A principal’s job has never been easy – far too many people to please – but there are some considerations that may lead to a less painful existence. In this article, I explore some of the ways in which principals can respond to the technological demands placed upon their school
Consolidation is an achievable goal.
Stand up to the vendors. You don’t need the latest software when you only use 10% of the current software’s potential. Your ICT department would thank you for the opportunity to consolidate. There will always be teachers who have attended conferences for the latest and greatest software, but their enthusiasm must be curbed for the greater good.
For example, there is much movement in a number of leading laptop schools to embrace tablet technology. It is true that the price of tablets has dropped and that these new toys have a seductive quality about them, but gravitating to them because other schools are is not an indefensible pedagogical position. The overhead involved in moving to tablet PCs is massive. New images need to be prepared, new installation methods for operating systems need to be explored, software incompatibilities need to be ironed out and then a significant amount of PD needs to be arranged. We proposed that large scale change like this should be avoided until it becomes a necessity.
Look at what is already place at your school and put forward the means and mechanisms to maximize the potential of already existent software and systems.
Do you want your school to be seen to be ahead of the rest, or to actually be good at what it does?
A school that gives its staff the time and resources required to consolidate skills is in a much better position to a school that gathers technology in the fashion of a magpie collecting shiny new objects.
Do you need a new OS?
Of course Microsoft is going to tell you that you must have Vista, but they’re in the business of selling. If you firmly believe that your educational institution requires a new OS, perhaps a cheaper, open source solution should be considered (Linux?)
A school must carefully weigh up the costs of the migration to a new OS and not just the initial outlay for the software. What is your school trying to do? Is there anything you are trying to achieve that is inhibited by your operating system? It is unlikely that is the case.
Now consider the costs as we see them:
1. Staff will have to learn a new way of doing what they have been doing in the past.
2. Technical staff will have to be deployed to explain and train teaching and administration staff in the use of the new OS.
3. Technical staff will have to test current software to make sure that it is compliant/compatible with the new OS.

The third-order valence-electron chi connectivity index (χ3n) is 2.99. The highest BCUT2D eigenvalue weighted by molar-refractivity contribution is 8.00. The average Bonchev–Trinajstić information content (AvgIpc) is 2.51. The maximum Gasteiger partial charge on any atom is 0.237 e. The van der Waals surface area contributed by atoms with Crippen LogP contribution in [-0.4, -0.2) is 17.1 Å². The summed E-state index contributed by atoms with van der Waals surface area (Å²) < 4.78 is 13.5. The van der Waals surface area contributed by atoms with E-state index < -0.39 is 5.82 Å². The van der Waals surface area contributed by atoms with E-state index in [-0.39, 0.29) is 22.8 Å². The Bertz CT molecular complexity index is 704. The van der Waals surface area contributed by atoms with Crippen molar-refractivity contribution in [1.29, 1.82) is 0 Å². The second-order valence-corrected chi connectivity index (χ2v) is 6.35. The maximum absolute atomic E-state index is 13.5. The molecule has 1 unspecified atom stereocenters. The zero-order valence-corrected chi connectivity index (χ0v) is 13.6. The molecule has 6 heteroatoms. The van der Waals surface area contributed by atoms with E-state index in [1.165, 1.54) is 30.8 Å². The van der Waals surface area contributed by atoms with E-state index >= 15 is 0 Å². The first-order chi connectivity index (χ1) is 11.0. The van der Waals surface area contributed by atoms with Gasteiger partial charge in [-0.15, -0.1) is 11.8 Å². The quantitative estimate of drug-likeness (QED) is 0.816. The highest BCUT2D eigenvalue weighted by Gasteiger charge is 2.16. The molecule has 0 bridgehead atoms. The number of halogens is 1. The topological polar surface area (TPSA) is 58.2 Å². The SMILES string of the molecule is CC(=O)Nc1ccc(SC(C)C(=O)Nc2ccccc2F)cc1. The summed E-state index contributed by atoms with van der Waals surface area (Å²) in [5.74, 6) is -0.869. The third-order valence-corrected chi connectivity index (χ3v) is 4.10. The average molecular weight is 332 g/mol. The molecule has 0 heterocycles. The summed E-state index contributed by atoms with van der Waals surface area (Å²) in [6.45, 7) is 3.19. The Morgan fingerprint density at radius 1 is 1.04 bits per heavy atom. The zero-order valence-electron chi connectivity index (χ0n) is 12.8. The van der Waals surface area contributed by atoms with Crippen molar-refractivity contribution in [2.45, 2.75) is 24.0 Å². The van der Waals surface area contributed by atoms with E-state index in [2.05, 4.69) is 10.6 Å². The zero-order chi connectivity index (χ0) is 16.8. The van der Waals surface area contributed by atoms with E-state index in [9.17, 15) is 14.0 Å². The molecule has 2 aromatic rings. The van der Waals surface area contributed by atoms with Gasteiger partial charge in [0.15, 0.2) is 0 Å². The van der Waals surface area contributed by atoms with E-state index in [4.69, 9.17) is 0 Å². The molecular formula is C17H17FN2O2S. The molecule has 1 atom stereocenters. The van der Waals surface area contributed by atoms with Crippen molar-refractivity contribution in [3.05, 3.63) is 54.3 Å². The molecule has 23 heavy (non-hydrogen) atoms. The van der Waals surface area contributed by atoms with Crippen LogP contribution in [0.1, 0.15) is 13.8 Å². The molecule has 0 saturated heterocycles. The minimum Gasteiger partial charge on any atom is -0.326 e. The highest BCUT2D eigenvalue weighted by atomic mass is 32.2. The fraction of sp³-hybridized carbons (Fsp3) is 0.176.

4. If your school deploys software via snappshots, it is likely that some of these will need to be redone to suit the new OS. This could take up a lot of time better spent on more pressing technical matters.
5. Some of your machines may not be powerful enough to run the new OS which could again lead to considerable financial outlay.
6. Some of your printers and other peripherals may fail if the new OS does not have compatible drivers to run the peripherals.
7. The first two years of a new OS are notoriously hazardous (as patches and updates are constantly released to deal with security and reliability issues).
8. Moving to a new OS could be seen as another forced change. Although it will be celebrated by a few teachers (who are probably well-equipped to deal with such change), to the majority it will be seen as nothing more than an inconvenience.
Give your staff time.
This is a tricky one, but if you want your staff to be creative with technology, give them time to play. Without time to research, explore and play in technical environments, staff will always feel as if they are running before an increasingly threatening train. Staff need the opportunity to explore. This can be guided in the form of PD, it can be collaborative, it can be aimless, but staff must have time to wander through technology, much like a family on Saturday afternoon in IKEA. Different things will excite different staff and they need to have the freedom to interact with the technology. They also need the time to develop initially time-consuming ideas. With practice and a willingness to try combinations and permutations, staff will come up with incredibly engaging units that students will find hard to forget, but if teachers are always scrambling for time, the last thing they’ll do is be Promethean (daringly creative) with the technologies they find. It’s a difficult investment to manage, but one that can yield amazing results.